UWHA Week of Action!

UWHA Week of Action – September 23 – 26

Monday, Sept. 23: Social Media Swarm

Who: All UWHA Members and Supporters

What: Social Media Publicity Day

Where: Wherever you are, All Day

You: Post pictures of you and other residents in support of a better contract. Tag @UWHousestaff, @UWmedicine, and your friends – please add hashtags #careNOTcuts #iamUWHA #faircontractnow

Tuesday, Sept. 24: Wear Suits in Solidarity (+Sticker/Button Up)

Who: All UWHA Members and Supporters

What: Solidarity Day

Where: Wherever you’re working, All Day

You: Wear a suit (if you don’t own a suit, still dress as business professional as possible), and wear a UWHA pin. When people ask why you’re dressed up, “UWHA is fighting for a fair contract. We mean business and we deserve better than what UW is proposing.” Post pictures, using same tags as the day before. 

Wednesday, Sept. 25: Unity Walkout

Who: All UWHA Members and Supporters

What: 15 Minute Walkout

Where: UWMC (Front Entrance), HMC (9th & Jefferson), VA (Front Entrance), and SCH (River Entrance), and various clinics (email admin@uwha.com if you are planning to walkout of another location), 12:00-12:15pm

You: Walkout a few minutes before Noon. T-Shirts and Signs will be at location – wear and wave them! Post pictures and tag us & friends.

Etc.: Short speeches will occur at each location. Residents at UCLA, UCSF, Highland Hospital walked out recently and saw immediate results!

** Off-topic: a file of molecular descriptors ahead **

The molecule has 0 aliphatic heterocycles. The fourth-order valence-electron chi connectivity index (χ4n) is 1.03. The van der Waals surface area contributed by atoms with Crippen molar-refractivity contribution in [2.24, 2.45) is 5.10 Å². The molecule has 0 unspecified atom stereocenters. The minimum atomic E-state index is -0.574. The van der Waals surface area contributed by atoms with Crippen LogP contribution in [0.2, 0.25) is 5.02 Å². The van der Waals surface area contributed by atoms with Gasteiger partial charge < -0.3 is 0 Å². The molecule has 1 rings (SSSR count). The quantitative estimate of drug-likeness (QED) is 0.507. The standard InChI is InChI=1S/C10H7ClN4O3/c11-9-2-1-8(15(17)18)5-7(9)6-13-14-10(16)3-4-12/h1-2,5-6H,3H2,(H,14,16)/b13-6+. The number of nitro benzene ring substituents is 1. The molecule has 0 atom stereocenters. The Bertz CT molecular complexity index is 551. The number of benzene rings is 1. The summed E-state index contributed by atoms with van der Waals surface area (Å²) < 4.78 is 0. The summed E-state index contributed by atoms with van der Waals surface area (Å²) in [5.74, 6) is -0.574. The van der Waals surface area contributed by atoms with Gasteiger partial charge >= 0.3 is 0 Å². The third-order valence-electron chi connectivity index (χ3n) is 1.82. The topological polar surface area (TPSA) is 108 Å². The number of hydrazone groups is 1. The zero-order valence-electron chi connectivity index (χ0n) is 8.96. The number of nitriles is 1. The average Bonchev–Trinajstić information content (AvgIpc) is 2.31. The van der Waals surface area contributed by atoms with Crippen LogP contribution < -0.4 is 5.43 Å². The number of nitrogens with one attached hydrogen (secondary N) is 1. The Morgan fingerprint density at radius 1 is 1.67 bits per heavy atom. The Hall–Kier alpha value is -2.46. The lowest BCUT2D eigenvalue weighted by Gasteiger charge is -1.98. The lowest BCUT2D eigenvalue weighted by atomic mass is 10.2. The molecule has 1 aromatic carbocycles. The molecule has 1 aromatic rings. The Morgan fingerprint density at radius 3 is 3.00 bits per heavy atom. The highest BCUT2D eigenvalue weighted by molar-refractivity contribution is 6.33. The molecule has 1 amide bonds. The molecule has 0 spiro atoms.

Thursday, Sept. 26: Negotiation Session

Who: All UWHA Members

What: Contract Negotiation 

Where: Roosevelt Commons West, Rm 271

You: Come and Fill the Room!

How undervalued are you?

A few of the facts on current UW resident/fellow pay and benefits.

  • Compared to peer institutions:
    • You receive at least $7,000 less per year in salary
    • You receive at least $6,000 less per year in housing stipend
    • Your cost of living is rising faster than most places
  • A survey of 59 peer institutions showed 75% of other residency programs have 4 or 5 weeks of vacation
  • Current childcare benefits:
    • The stipend covers two days of childcare per year
    • The waiting period for daycare centers is 1-3 years
  • In addition, you pay more for:
    • Parking
    • Public transportation
    • Health insurance
    • Meals on campus
    • Travel for academic conferences
    • Other educational expenses

You keep UW’s hospitals and clinics running, provide excellent patient care, and generate revenue. This is unacceptable – you deserve better.

July 18th Bargaining Session

UWHA and UW Labor Relations met for the second bargaining session on July 18th. Article 1 discussing ‘Childcare’ was brought to the table. Dr. Hannan Qureshi and Dr. Nora Li lead a presentation covering the research and reasoning behind our proposed changes in the contract. A few members shared personal testimonials, both in person and over the phone. Additionally, members of the bargaining team read statements on behalf of individual members who shared their stories prior to the meeting. The testimonials mostly spoke to the hardship of childcare costs and daycare waitlists. 

The current contract gives UWHA $50,000 per year to disperse between residents – which amounts to an average of about 3.5 hours of childcare per month per household. UWHA’s request to the University Labor Relations is to increase the fund to $506,160 per year, which would cover approximately one month of childcare for one child per year. The request also includes increasing the emergency childcare service fund to $50,371.The next bargaining session is set for Monday, July 22nd at 3:00pm on the UW Campus.